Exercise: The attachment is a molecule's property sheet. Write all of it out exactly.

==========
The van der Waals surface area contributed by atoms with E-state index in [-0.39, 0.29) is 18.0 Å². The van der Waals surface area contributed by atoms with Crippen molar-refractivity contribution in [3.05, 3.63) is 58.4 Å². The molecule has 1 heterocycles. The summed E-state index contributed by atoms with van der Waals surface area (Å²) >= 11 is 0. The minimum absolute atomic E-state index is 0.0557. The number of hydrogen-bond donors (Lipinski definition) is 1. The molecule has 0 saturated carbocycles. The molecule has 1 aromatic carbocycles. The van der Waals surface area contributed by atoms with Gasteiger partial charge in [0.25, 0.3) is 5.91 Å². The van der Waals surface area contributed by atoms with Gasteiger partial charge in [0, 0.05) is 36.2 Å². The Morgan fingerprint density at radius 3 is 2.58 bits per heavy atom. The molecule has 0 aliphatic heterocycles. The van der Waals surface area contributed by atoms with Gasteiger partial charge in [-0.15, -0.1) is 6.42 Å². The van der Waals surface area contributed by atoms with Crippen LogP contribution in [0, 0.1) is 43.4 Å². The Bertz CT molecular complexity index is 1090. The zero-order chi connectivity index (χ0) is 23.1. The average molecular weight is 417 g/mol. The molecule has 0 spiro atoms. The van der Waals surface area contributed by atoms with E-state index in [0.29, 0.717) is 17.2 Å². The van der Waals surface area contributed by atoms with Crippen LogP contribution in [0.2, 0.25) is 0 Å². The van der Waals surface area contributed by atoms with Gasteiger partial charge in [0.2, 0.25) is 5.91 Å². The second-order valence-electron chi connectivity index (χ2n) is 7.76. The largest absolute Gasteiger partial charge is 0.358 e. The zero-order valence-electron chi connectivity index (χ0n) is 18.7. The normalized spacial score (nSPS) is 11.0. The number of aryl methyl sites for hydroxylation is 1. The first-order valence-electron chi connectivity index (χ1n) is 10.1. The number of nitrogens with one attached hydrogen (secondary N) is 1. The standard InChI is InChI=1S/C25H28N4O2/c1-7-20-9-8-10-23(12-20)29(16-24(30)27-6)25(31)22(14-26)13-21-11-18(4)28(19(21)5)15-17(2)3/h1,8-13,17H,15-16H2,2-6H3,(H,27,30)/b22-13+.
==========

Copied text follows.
The van der Waals surface area contributed by atoms with E-state index in [-0.39, 0.29) is 18.0 Å². The van der Waals surface area contributed by atoms with Crippen molar-refractivity contribution in [3.05, 3.63) is 58.4 Å². The molecule has 1 heterocycles. The summed E-state index contributed by atoms with van der Waals surface area (Å²) >= 11 is 0. The minimum absolute atomic E-state index is 0.0557. The number of hydrogen-bond donors (Lipinski definition) is 1. The molecule has 0 saturated carbocycles. The molecule has 1 aromatic carbocycles. The van der Waals surface area contributed by atoms with Gasteiger partial charge in [0.25, 0.3) is 5.91 Å². The van der Waals surface area contributed by atoms with Gasteiger partial charge in [0, 0.05) is 36.2 Å². The Morgan fingerprint density at radius 3 is 2.58 bits per heavy atom. The molecule has 0 aliphatic heterocycles. The van der Waals surface area contributed by atoms with Gasteiger partial charge in [-0.15, -0.1) is 6.42 Å². The van der Waals surface area contributed by atoms with Crippen LogP contribution in [0, 0.1) is 43.4 Å². The Bertz CT molecular complexity index is 1090. The zero-order chi connectivity index (χ0) is 23.1. The average molecular weight is 417 g/mol. The molecule has 0 spiro atoms. The van der Waals surface area contributed by atoms with E-state index in [0.29, 0.717) is 17.2 Å². The van der Waals surface area contributed by atoms with Crippen LogP contribution in [0.2, 0.25) is 0 Å². The van der Waals surface area contributed by atoms with Gasteiger partial charge in [0.2, 0.25) is 5.91 Å². The second-order valence-electron chi connectivity index (χ2n) is 7.76. The largest absolute Gasteiger partial charge is 0.358 e. The zero-order valence-electron chi connectivity index (χ0n) is 18.7. The normalized spacial score (nSPS) is 11.0. The number of aryl methyl sites for hydroxylation is 1. The first-order valence-electron chi connectivity index (χ1n) is 10.1. The number of nitrogens with one attached hydrogen (secondary N) is 1. The standard InChI is InChI=1S/C25H28N4O2/c1-7-20-9-8-10-23(12-20)29(16-24(30)27-6)25(31)22(14-26)13-21-11-18(4)28(19(21)5)15-17(2)3/h1,8-13,17H,15-16H2,2-6H3,(H,27,30)/b22-13+.